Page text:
Only if it’s fully redesigned. A carryover CX-9 would retain the ’21’s shapely form, Mazda’s distinctive grille, and slimline LED headlights. The Carbon Edition would return in an exclusive shade of gray with black trim and wheels. The Signature’s grille bars would again feature LED accents. Expect Sport and Touring to return with 18-inch alloy wheels, the other models with 20s.

Inside, a largely carryover 2022 CX-9 would exhibit craftsman-like attention to gauges and controls. All would come with a 10.25-inch tablet-style infotainment screen, a center-console button and knob cluster its primary interface. Underpinning its upscale aspirations, all but the Sport model would again come with leather upholstery – in striking red for the Carbon Edition and in luscious quilted Nappa complemented by real rosewood trim for the Signature.

2021 CX-9 Carbon Edition

Seating for seven would remain standard for Sport and Touring. Seating for six would be optional for the Touring and standard on Carbon, Grand Touring, and Signature with two captain’s chairs in place of the second-row bench.

Unaltered dimensions would mean good room and comfort in the first two seating rows, but far less space for third-row passengers than in such rivals as the Honda Pilot, Nissan Pathfinder, Toyota Highlander, and Dodge Durango. Indeed, a third row friendly only to folks shorter than 5-foot-4 or so is a current-generation CX-9 demerit. So is tight cargo space behind the third row and a 71.2-cubic-foot maximum that’s among the stingiest in the competitive set.

2021 CX-9 Signature Edition with 2nd-row Captain’s Chairs

By concentrating the mass of mechanical components in the nose of the vehicle, a front-drive/transverse-engine platform is typically more space efficient than a rear-drive/longitudinal one. If the next-generation CX-9, be it a ’22 or ’23 model, retains that format, expect Mazda to give it a roomier third row and more cargo space without making it significantly larger overall.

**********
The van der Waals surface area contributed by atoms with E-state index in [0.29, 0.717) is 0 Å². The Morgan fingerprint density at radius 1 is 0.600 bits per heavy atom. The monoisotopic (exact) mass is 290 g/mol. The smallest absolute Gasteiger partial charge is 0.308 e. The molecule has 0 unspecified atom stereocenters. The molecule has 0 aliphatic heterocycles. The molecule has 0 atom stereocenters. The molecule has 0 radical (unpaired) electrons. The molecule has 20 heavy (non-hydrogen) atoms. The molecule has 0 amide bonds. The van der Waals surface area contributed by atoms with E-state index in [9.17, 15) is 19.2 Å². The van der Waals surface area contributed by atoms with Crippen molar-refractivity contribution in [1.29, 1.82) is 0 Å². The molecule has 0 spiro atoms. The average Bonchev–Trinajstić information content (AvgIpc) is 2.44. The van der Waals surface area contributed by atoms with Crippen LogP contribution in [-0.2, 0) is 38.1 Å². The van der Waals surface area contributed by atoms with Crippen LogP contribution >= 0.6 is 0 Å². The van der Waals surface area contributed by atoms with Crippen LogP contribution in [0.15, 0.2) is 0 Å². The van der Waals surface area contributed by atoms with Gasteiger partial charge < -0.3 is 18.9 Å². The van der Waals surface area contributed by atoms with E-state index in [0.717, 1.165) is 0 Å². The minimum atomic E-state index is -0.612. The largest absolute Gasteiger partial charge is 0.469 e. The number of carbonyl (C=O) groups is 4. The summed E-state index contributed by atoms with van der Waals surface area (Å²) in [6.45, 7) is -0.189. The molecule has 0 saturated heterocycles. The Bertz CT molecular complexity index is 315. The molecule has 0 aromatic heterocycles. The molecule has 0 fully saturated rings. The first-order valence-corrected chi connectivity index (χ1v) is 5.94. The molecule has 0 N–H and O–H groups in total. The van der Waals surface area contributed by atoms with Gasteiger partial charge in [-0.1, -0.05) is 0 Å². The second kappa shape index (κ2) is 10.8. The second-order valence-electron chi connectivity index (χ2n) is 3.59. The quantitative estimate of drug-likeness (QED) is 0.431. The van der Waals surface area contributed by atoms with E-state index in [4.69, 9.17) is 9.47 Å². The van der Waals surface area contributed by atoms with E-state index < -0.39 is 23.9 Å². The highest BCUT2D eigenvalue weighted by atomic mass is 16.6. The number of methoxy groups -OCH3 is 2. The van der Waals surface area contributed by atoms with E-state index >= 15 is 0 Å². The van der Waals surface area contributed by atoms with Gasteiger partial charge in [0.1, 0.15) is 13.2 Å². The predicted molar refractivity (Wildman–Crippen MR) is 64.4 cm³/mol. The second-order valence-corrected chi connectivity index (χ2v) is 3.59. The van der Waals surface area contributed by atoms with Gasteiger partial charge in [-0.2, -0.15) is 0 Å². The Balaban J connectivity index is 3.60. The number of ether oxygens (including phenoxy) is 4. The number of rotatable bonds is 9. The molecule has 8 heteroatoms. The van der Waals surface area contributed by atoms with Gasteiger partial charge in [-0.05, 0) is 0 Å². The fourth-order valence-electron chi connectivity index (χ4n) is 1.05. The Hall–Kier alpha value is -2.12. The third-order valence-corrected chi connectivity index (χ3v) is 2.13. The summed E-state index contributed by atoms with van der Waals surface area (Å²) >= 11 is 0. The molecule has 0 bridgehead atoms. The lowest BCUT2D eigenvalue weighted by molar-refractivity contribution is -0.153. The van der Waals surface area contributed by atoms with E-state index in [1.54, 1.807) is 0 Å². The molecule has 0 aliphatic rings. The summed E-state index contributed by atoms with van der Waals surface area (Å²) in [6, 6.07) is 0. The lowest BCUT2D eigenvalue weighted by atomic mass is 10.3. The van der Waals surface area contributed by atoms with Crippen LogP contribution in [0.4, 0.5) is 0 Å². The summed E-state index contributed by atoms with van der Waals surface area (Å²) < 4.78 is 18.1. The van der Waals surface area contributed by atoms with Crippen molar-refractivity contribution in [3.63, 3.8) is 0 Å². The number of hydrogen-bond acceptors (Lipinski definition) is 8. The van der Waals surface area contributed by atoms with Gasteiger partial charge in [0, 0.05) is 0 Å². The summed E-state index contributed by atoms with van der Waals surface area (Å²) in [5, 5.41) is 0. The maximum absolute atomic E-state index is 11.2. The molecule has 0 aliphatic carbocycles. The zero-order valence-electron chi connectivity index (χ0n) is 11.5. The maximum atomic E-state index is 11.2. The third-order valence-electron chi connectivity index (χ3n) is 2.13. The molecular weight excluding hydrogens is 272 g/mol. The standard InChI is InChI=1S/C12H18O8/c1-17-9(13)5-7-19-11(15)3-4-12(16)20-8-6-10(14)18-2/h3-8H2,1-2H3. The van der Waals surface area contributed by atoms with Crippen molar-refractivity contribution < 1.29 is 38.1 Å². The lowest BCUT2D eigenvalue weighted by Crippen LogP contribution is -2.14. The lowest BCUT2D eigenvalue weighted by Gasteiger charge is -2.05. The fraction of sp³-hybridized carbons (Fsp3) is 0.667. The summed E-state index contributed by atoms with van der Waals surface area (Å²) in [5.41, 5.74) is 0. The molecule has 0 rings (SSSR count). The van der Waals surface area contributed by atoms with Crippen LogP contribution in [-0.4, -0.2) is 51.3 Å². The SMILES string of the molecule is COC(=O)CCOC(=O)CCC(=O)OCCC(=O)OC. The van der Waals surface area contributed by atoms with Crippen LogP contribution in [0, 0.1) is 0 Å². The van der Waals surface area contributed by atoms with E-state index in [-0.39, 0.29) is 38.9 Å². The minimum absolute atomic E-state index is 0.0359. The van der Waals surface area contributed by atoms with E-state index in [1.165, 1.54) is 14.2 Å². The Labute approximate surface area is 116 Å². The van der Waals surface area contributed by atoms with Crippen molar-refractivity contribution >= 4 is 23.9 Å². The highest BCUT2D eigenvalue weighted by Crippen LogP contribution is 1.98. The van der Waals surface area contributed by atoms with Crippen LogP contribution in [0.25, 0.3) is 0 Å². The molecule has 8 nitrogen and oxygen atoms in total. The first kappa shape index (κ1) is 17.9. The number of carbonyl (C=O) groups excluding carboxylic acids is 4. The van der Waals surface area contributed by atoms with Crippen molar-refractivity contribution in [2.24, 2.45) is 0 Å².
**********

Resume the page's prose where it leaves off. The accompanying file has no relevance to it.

2021 CX-9 Touring with 2nd-row bench seat

If it adopts the rear-drive/longitudinal platform of the coming Mazda 6, get ready for a crossover bigger inside and out than today’s CX-9. And that would open the door for the provisional CX-6 as a five-seater. (On the subject of badges, some sources say Mazda may adopt double-digit suffixes for crossovers. It already has the subcompact CX-30 and could rename the next CX-5 the CX-50, the CX-9 the CX-90, and the new crossover the CX-60 or CX-70.)

Not apt to change is Mazda’s commitment to sophisticated styling. As a concept version of the rear-drive Mazda 6 demonstrates, a rear-drive-based CX-9 would likely be lower and wider, with more dramatic proportions and an evolution of the brand’s comely grille.  

Any 2022 Mazda CX-9 mechanical changes?

2021 CX-9

A change to a structure with standard rear-wheel drive and optional all-wheel drive would of course be a radical departure. So would mounting the engine front-to-rear rather than side-to-side. And if the next-generation CX-9 adapts that layout, the engine is likely to be an all-new six-cylinder that will reportedly debut in the redesigned Mazda 6.

Displacement hasn’t been confirmed – around 3.0-liters is a reasonable guess – but it’s a good bet the engine will use Mazda’s innovative Skyactiv-X technology. This combines the spark ignition of a gasoline engine for fuel efficiency with the compression ignition of a diesel engine, for greater torque.

Some reports say this six will produce around 350 horsepower. And Mazda promises Skyactiv-X increases mileage 30 percent compared to a similar engine without the technology. It wouldn’t be turbocharged but would employ a mild-hybrid-type 48-volt electrical system to assist acceleration.

If the 2022 CX-9 retains its current layout, all models will return with a turbocharged 2.5-liter four-cylinder linked to a six-speed automatic transmission. Expect output to remain 250 horsepower and 320 pound-feet of torque on 93-octane gas. On 87 octane, output drops to 227 horsepower and 310 pound-feet of torque.